It's pretty clear that Ben would never have reached 3,500 rides on Snow White's Scary Adventures without making use of the Guest Assistance Card (GAC) program. We can debate whether or not that's a good thing, but in any case it is safe to say that my family had extensive direct experience with the GAC over the course of ten years. In this last year we had almost completely weaned Ben off of using the card, because he has reached the point as a young adult where he is perfectly capable of standing in a line (both physically and emotionally). I count that as a success in and of itself.
When Disney announced several months back that the GAC program would be phased out due to rampant abuse and replaced with a new Disability Access System (DAS), I was not particularly concerned about how it would affect our family. I had some worries about how it would affect the autism community in general, but for us at least it seemed that Ben had progressed beyond the point where he really needed it. And then, back at the end of August, Ben got sick.
His Atypical Cystic Fibrosis has made a concerted attack on his pancreas, and he currently has a very large stone blocking his main pancreatic duct as well as several smaller stones behind it. He has had two endoscopic procedures since early September, neither of which have been able to remove the stone. A series of successively larger stents have been placed to at least allow his pancreas to drain and to relieve the pancreatitis. Hopefully a third procedure a few weeks from now will finally be successful in removing the stone, but in the meantime he has been miserable. Since this current illness began he has only managed to attend school on four days -- and on two of those days he was sent home within two hours due to pain and nausea. He is not a well young man right now.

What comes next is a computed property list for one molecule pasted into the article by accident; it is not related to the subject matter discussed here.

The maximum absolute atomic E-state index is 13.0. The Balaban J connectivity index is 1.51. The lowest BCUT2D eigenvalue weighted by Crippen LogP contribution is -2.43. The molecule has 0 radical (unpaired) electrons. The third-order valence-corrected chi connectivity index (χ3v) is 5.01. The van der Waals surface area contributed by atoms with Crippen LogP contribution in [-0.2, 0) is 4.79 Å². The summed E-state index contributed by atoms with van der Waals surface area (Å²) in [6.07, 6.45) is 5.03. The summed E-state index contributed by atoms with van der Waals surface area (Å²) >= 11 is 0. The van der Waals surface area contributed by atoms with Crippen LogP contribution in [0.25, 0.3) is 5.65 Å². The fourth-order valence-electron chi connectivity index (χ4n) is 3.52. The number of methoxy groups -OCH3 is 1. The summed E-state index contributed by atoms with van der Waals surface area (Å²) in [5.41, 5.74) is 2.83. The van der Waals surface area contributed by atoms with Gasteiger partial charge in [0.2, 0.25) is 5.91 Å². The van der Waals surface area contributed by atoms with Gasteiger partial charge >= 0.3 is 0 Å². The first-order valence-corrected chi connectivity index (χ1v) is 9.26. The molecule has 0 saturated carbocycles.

Being sick, however, does not dampen his love for Disney and visiting the parks. What has dampened things is his current level of stamina. He seems to only have about two hours of activity in him before he gets too exhausted to carry on. Standing in a long line is simply out of the question for him, he would collapse long before he ever reached the front of the line. And so it was that we found ourselves in the Magic Kingdom two weekends ago and in need of the new DAS program.
We arrived on Friday evening, and my plan was to pick up a DAS card and then see about having Ben meet the fair maidens at Princess Fairytale Hall. He could spend the wait time sitting over at his favorite spot by the teacups or riding on the Peoplemover, so he would spend most of his two hours in the park sitting down. It seemed like a perfectly fine plan. Then we arrived at Main Street and saw the long line spilling out of the Guest Services building.
The line just to ask for a DAS card took more than 25 minutes, during which Ben spent most of his time sitting on one of the couches in the lobby listening to his iPod. To his credit, Ben was very, very patient. When it was finally our turn, I called Ben over and then explained to the Cast Member (CM) that Ben required assistance. The CM asked if we had ever used the DAS program before, and I explained that Ben had used the GAC quite a bit but that this was the first time we had tried the new program. The CM was very friendly and efficient, explaining how the new program worked while he showed me the new card and pointed out the instructions on the back. He took Ben's picture, and then handed us our new DAS card with an expiration date for 14 days in the future since we are local passholders. Aside from what seemed like an unusually long line to speak to a CM, the entire process of obtaining the card seemed very efficient and informative. We left City Hall with our new DAS and made our way to Fantasyland.
Ben wanted to go right to the Teacups, but I steered him over to Princess Fairytale Hall. By then it was already 6pm, and the park was closing at 7pm due to the Halloween party, so I knew we needed to get a return time written on that DAS card right away if Ben stood any chance of meeting a princess. I was very pleased to see that Snow White was in attendance that evening, and so I approached the CM at the attraction entrance and asked about using the DAS for Ben to meet the Fairest One of All. I had noted that the Cinderella side had a currently posted wait time of 50 minutes, whereas the Rapunzel side (where Snow White was visiting) had a posted wait time of 40 minutes. It had been my understanding that the return time that should be given on the DAS card was the current wait time minus ten minutes, so I expected the CM to write up Ben for a return time of 6:30 (it was currently 6pm, with a forty minute wait for Snow White, minus ten minutes). Instead, the CM wrote a return time of 6:50pm. In retrospect I probably should have been more assertive with the CM, but in the moment I chose to accept what we were given since Ben was pulling on me to get away from that spot and go visit his favorite spot by the Teacups.